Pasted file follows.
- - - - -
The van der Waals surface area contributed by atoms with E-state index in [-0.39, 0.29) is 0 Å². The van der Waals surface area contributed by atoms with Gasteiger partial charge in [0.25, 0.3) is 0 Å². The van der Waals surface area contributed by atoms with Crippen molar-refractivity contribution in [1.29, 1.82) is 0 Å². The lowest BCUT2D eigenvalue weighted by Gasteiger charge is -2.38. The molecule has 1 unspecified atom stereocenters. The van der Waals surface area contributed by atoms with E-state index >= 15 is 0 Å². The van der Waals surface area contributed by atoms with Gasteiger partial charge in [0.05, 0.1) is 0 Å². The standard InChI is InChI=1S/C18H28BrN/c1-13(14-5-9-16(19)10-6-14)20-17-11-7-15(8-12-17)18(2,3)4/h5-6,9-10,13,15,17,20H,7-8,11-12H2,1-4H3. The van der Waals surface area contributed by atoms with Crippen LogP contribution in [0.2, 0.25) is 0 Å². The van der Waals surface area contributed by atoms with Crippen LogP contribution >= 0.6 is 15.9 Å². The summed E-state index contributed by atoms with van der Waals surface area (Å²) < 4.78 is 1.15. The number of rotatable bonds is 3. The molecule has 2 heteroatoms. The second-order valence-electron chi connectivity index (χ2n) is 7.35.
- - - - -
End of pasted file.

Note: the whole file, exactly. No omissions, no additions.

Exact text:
The van der Waals surface area contributed by atoms with E-state index in [-0.39, 0.29) is 0 Å². The van der Waals surface area contributed by atoms with Gasteiger partial charge in [0.25, 0.3) is 0 Å². The van der Waals surface area contributed by atoms with Crippen molar-refractivity contribution in [1.29, 1.82) is 0 Å². The lowest BCUT2D eigenvalue weighted by Gasteiger charge is -2.38. The molecule has 1 unspecified atom stereocenters. The van der Waals surface area contributed by atoms with E-state index >= 15 is 0 Å². The van der Waals surface area contributed by atoms with Gasteiger partial charge in [0.05, 0.1) is 0 Å². The standard InChI is InChI=1S/C18H28BrN/c1-13(14-5-9-16(19)10-6-14)20-17-11-7-15(8-12-17)18(2,3)4/h5-6,9-10,13,15,17,20H,7-8,11-12H2,1-4H3. The van der Waals surface area contributed by atoms with Crippen LogP contribution in [0.2, 0.25) is 0 Å². The van der Waals surface area contributed by atoms with Crippen LogP contribution >= 0.6 is 15.9 Å². The summed E-state index contributed by atoms with van der Waals surface area (Å²) < 4.78 is 1.15. The number of rotatable bonds is 3. The molecule has 2 heteroatoms. The second-order valence-electron chi connectivity index (χ2n) is 7.35.